CN Train at Sarnia Tunnel

A busy and stressful day, as Rosemarie finishes off her application to immigrate to Canada, and we prepare for a trip back to Des Moines. The latter has not gone off as well as we’re hoping, though it’s coming off better than it might have. More on that later, not to mention a few choice words about Amtrak’s customer service.

Part of the stress was the result of an Act of God — or rather, an Act of Steve Jobs. Yeah, an Act of Gates sounds better, but this was a complete crash of the battery power on Erin’s G4 iBook, which lost her about five days of work, including a letter to immigration that has to be rewritten (augh!). Or, more accurately, an Act of an Off-Price power cord, but if Jobs hadn’t charged $100 for a replacement Apple power cord, we wouldn’t have been in this pickle.

The crash reset the clock, that’s how serious it was. Fortunately, it wasn’t a complete hard drive failure, as most of our documents remain. A small consolation, considering that although we backed up our files, we last backed up a couple of days ago, and the file we wanted was written yesterday.

(In answer to Matt’s question, yes, the G4 iBook has a hard drive (40 Gb), but as Andrew notes, the crash wiped the PRAM, which killed any file that we had open and unsaved. Now, it’s a bit of a mystery how we managed to lose so much, since Erin feels she is a compulsive saver, but we still managed to lose a couple of days of work on Plain Kate and her letter to immigration, which was the last thing we need. Fortunately, with most of the work done and us now firmly esconsced in our travel, the stress is letting up.)

So, it’s a little stressful here. And we’re about to embark on a journey to Port Huron in a cramped car with two kids under the age of three. Should be interesting times. But at least there’s the train trip to look forward to tomorrow. Vivian is particularly eager.

Anyway, expect sporadic posting over the next couple of days. This post will cover more of today’s travel, once I get a spare moment. Wish us luck. It should be fun, but we might still need a little luck.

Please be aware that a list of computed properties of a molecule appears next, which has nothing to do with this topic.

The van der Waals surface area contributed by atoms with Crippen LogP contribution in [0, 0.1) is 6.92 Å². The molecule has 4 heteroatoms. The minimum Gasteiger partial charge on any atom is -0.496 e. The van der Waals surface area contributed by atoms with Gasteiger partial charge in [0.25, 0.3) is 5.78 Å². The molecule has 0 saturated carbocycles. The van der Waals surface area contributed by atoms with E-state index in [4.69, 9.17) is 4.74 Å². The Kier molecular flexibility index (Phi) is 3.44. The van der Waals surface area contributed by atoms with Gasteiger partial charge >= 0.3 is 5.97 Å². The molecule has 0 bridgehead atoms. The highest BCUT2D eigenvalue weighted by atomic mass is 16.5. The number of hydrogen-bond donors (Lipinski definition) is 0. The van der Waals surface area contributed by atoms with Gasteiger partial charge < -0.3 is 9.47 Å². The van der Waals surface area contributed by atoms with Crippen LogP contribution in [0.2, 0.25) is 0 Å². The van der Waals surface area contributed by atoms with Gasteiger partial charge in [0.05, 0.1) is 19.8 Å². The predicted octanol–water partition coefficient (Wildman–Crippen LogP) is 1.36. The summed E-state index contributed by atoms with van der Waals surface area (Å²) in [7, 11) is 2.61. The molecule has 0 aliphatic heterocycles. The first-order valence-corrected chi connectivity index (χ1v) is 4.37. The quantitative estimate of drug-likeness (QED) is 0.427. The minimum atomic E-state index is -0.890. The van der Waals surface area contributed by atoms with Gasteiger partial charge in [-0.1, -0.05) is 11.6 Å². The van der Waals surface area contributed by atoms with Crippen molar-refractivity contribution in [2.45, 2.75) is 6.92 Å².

(Update: 10:42 p.m.): We made it to Port Huron and checked into a decent Comfort Inn not far from its downtown.

We had an excellent drive. Vivian and Nora were happy through most of it. Nora entranced us all by reaching out and grabbing an assortment of baubles that we’d dangled from the top of her carseat to entertain her. Vivian watched DVDs on my laptop. We crossed the Bluewater bridge against a glorious sunset, with a purple sky and clouds in the background and the bridge girders in silhouette. Lake Huron shone back up at us. I wish I had a camera ready, but Erin took some shots and we might upload them.

Now we have to get up around 4 a.m. to catch the train into Chicago. Why are we doing this, especially given that Vivian has made the drive to Des Moines before? Well, now there’s Nora, in her carseat, needing to be fed every two hours in the daytime. At this age, she’s a lot more portable on an airplane than in a car, but Vivian is just old enough to be charged for her own seat on the plane, so that’s not an option.

And sitting between them, in the back seat of our Hyundai Elantra, is my mother-in-law. It was just bearable — enjoyable, even — in our four hours of driving (including a one hour stop at a McDonald’s in London), but imagine doing that for sixteen driving hours.

So we’re taking the train.

Rosemarie found us a good deal from Port Huron to Ocseola, IA for the five of us, at around $600, inclusive. Between hotel costs and gas, we’re probably not that bad off, and it would be impossible to get the five of us to fly for that amount. Unfortunately this fell through and we’ve had to pay more to change our itinerary, but more on that later.

I’m mourning the loss of the International Limited, which used to travel from Toronto to Chicago via Kitchener and would have been ideal for this, but the train died out after the September 11 terrorist attacks when an extra cheap bureaucrat at Homeland Security decided that it would be more effective to stop the train in Sarnia, have the passengers get off, board a bus to get across the border, clear them through customs there, and then take them back to the train on the Port Huron side. This and a desire to allow Michigan passengers a chance to transfer to a Midwest-bound train from Chicago on the same day (the Port Huron-Chicago remnant of the International, now the Bluewater, departs Port Huron at 5:15) probably would have had the train leaving Toronto at around 2 a.m. So, we’re driving to the train.

I don’t know how I’ll feel tomorrow at this time, but we’re still looking forward to the trip.

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